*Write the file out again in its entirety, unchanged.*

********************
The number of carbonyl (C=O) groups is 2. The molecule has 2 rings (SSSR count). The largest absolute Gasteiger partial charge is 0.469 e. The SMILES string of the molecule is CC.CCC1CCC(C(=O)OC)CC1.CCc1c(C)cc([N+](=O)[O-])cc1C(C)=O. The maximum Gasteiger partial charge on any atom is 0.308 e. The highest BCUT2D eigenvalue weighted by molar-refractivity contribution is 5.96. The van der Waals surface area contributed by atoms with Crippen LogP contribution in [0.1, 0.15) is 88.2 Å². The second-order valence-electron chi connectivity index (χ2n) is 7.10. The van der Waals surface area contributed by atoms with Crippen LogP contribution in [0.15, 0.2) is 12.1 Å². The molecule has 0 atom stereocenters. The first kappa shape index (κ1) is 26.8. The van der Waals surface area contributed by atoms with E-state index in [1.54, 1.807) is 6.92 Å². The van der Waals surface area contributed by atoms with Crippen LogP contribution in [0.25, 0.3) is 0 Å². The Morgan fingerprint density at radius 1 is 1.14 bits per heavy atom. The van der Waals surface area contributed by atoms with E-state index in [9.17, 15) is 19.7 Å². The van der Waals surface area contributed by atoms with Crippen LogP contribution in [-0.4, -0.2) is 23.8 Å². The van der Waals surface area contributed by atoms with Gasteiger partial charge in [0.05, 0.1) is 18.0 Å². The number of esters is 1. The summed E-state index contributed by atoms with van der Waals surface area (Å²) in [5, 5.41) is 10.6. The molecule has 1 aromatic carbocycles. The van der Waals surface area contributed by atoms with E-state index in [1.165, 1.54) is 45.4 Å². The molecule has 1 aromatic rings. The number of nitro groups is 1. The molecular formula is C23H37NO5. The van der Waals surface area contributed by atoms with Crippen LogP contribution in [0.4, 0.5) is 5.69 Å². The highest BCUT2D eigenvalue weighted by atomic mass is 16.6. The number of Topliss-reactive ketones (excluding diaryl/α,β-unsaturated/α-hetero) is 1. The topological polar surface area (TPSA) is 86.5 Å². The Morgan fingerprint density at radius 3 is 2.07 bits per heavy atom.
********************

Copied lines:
The number of carbonyl (C=O) groups is 2. The molecule has 2 rings (SSSR count). The largest absolute Gasteiger partial charge is 0.469 e. The SMILES string of the molecule is CC.CCC1CCC(C(=O)OC)CC1.CCc1c(C)cc([N+](=O)[O-])cc1C(C)=O. The maximum Gasteiger partial charge on any atom is 0.308 e. The highest BCUT2D eigenvalue weighted by molar-refractivity contribution is 5.96. The van der Waals surface area contributed by atoms with Crippen LogP contribution in [0.1, 0.15) is 88.2 Å². The second-order valence-electron chi connectivity index (χ2n) is 7.10. The van der Waals surface area contributed by atoms with Crippen LogP contribution in [0.15, 0.2) is 12.1 Å². The molecule has 0 atom stereocenters. The first kappa shape index (κ1) is 26.8. The van der Waals surface area contributed by atoms with E-state index in [1.54, 1.807) is 6.92 Å². The van der Waals surface area contributed by atoms with Crippen LogP contribution in [0.25, 0.3) is 0 Å². The Morgan fingerprint density at radius 1 is 1.14 bits per heavy atom. The van der Waals surface area contributed by atoms with E-state index in [9.17, 15) is 19.7 Å². The van der Waals surface area contributed by atoms with Crippen LogP contribution in [-0.4, -0.2) is 23.8 Å². The van der Waals surface area contributed by atoms with Gasteiger partial charge in [0.05, 0.1) is 18.0 Å². The number of esters is 1. The summed E-state index contributed by atoms with van der Waals surface area (Å²) in [5, 5.41) is 10.6. The molecule has 1 aromatic carbocycles. The van der Waals surface area contributed by atoms with E-state index in [1.165, 1.54) is 45.4 Å². The molecule has 1 aromatic rings. The number of nitro groups is 1. The molecular formula is C23H37NO5. The van der Waals surface area contributed by atoms with Crippen LogP contribution in [0.4, 0.5) is 5.69 Å². The highest BCUT2D eigenvalue weighted by atomic mass is 16.6. The number of Topliss-reactive ketones (excluding diaryl/α,β-unsaturated/α-hetero) is 1. The topological polar surface area (TPSA) is 86.5 Å². The Morgan fingerprint density at radius 3 is 2.07 bits per heavy atom.